A tall handsome young man, the son of Kish, was on an errand with one of his father’s servants to look for his father’s lost asses. The young man was Saul, soon to be the first King of Israel. He came from the smallest tribe, Benjamin, and his family was one of the humblest of the tribe. God told Samuel of Saul’s coming, and told him to make Saul the King of Israel. Samuel communed with Saul and anointed him in secrecy, before publicly announcing his Kingship. The act of anointing is a powerful symbol, and is carried over as tradition as later Kings are said to be “anointed”. It is also a sign of the religious nature of the kingship.
The anointing of Saul is actualized in three unusual signs: He meets strangers who know the asses’ location, pilgrims who offer him bread, and will meet a band of prophets. Saul is secretive about his anointing and hides when it is made public, but God discloses his location. He had also earlier demurred when his uncle enwuired of his activities. When he is found, the people are impressed by the tall handsome man. Saul offers the sacrifice himself after Samwel is late just before a battle, committing a major transgression. The people were supposed to wait for the priest, but the delay was demoralizing the soldiers.
Saul conducted a successful war against the Amalekites, but disobeyed God’s orders to kill everyone and everything, including women, children and animals. He spares the King and the best of the sheep and oxen, claiming he would sacrifice them to God. Samuel admonishes Saul for this disobedience, and gives him notice of God’s rejection of his kingship. At first Saul feigns innocence, and it is for his arrogance and evasion of truth that Samuel denounces him. Saul asks for forgiveness and repents, but his words sound hollow. He blames the people, saying he feared them, just as he had before blamed his army for sparing the animals. Samuel then slays the King of Agag. The will of God is hence fulfilled by a prophet and not a king, a theme that would echo throughout the rest of the Old Testament. From this, Samuel decides that Saul has not learned from his error, and does not forgive him. Even after many instances where Samuel relays God’s wishes, Saul refuses to relinquish the throne.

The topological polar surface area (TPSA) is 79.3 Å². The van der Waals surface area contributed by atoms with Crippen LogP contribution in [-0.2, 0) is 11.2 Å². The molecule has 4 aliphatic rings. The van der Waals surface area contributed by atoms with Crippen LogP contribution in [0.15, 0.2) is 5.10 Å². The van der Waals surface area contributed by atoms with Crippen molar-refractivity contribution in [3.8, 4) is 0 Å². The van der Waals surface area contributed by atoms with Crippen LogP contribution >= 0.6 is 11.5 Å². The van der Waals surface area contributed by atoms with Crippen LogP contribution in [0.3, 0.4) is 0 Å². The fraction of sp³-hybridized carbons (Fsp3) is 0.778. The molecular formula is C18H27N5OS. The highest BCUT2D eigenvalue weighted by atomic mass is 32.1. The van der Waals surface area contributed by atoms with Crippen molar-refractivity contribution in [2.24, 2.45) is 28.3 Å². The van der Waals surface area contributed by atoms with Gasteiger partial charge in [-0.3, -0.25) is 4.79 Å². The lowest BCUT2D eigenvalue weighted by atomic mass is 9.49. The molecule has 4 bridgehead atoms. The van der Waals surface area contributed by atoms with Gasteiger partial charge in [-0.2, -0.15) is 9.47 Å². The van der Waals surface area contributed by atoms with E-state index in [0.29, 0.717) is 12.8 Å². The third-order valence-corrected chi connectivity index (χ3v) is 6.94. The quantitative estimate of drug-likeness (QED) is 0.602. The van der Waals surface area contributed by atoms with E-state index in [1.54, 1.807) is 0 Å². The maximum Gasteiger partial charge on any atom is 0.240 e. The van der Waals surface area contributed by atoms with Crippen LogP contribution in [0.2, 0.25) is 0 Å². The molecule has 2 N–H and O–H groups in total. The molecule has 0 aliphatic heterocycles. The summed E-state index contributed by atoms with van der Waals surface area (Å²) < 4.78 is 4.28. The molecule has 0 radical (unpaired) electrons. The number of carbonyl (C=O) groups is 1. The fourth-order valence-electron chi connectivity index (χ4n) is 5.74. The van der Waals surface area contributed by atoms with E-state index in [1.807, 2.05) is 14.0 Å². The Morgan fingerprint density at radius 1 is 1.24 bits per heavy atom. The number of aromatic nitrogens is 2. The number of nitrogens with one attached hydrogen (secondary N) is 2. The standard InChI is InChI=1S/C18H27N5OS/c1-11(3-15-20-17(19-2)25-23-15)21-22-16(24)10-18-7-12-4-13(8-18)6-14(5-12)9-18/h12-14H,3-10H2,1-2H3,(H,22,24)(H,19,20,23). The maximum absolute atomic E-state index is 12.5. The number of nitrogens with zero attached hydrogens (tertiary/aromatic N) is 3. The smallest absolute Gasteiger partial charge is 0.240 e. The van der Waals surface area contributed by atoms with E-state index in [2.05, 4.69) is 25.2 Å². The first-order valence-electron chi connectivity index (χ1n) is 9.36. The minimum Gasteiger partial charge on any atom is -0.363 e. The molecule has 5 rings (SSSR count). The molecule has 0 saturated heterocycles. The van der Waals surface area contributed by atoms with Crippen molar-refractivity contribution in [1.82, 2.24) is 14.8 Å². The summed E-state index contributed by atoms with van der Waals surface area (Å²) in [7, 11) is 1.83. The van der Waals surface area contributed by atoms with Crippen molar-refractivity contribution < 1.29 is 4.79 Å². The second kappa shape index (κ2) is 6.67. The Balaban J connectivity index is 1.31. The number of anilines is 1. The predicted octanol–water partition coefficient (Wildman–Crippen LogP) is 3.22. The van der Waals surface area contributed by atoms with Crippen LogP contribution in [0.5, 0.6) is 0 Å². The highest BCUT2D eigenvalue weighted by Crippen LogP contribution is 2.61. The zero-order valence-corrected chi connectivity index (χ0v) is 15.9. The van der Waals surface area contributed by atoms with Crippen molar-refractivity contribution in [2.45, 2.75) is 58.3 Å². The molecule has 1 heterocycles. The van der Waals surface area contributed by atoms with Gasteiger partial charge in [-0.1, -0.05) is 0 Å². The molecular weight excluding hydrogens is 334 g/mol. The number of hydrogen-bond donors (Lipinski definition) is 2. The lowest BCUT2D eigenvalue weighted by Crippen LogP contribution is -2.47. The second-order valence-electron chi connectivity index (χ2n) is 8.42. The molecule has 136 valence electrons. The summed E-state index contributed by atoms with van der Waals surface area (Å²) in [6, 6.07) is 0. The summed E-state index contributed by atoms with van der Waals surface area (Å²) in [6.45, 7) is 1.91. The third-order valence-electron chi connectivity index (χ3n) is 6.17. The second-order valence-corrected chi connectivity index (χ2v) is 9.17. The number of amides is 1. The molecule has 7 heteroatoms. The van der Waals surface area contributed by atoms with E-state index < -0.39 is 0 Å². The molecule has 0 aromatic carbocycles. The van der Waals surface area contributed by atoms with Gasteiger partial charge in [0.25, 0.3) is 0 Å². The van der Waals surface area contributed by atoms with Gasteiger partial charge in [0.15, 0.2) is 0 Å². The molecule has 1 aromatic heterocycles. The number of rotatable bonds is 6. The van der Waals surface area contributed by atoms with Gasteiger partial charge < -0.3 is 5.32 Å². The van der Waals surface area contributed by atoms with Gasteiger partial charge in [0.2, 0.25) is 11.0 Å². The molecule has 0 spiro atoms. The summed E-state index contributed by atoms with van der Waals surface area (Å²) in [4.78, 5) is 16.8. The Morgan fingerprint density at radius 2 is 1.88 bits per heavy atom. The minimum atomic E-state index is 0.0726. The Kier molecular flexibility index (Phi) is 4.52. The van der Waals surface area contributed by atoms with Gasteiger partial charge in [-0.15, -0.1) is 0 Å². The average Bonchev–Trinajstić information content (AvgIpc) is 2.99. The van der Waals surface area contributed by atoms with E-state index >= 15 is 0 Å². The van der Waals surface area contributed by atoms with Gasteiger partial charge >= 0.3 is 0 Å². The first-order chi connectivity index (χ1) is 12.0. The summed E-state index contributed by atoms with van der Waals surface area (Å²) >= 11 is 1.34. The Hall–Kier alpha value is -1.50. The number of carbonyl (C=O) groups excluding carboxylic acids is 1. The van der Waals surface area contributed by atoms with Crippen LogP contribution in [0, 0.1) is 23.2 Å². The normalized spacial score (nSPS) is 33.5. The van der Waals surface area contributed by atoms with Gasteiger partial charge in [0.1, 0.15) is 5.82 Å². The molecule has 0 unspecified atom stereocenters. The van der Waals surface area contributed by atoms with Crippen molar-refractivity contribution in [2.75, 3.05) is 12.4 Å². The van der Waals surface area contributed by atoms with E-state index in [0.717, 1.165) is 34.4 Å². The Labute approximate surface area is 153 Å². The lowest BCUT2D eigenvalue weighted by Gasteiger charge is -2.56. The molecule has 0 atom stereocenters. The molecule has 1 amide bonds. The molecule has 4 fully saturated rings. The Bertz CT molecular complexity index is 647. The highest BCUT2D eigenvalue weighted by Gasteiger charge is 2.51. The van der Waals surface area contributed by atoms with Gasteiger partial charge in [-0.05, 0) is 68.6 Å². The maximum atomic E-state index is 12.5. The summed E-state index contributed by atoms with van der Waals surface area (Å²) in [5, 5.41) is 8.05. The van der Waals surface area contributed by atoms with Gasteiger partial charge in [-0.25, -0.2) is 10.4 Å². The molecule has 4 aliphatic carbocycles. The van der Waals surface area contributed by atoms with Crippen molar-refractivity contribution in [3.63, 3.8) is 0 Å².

Saul was chosen chiefly because he was more handsome than any man in Israel, but it quickly became apparent that he was a poor choice for a leader. Although brave and idealistic, he was poor in judgment, and committed suicide after engaging in a war he could not win. He experienced great mental anguish at his denouncement from God’s favor, and great jealousy when David was anointed King. Saul is at first a humble man, and he even tries to hide when he is announced King. He also expressed doubt when Samuel revealed to him God’s plan, pointing out that he came from the humblest family of the smallest tribe. His transformation from this humble, obedient young man to the jealous and seemingly mad king chasing David for six years and trying to kill him is fascinating.
Samuel’s retirement is marked by the speech at Gilgal, in which he tells the people that Kings should be held responsible, and that prophets and judges were more important. Samuel’s doubts prove to be justified, as the people fall into immorality and hypocrisy. Other prophets attempted to bring the people back to righteousness, namely Elijah, Isiah and Jeremiah. Although not all the Kings were corrupt, such as Hezekiah of Judah, the majority forsook righteousness and became greedy and cruel. The theme of greediness, cruelty and debauchery among Kings is echoed by later Kings such as Ahab.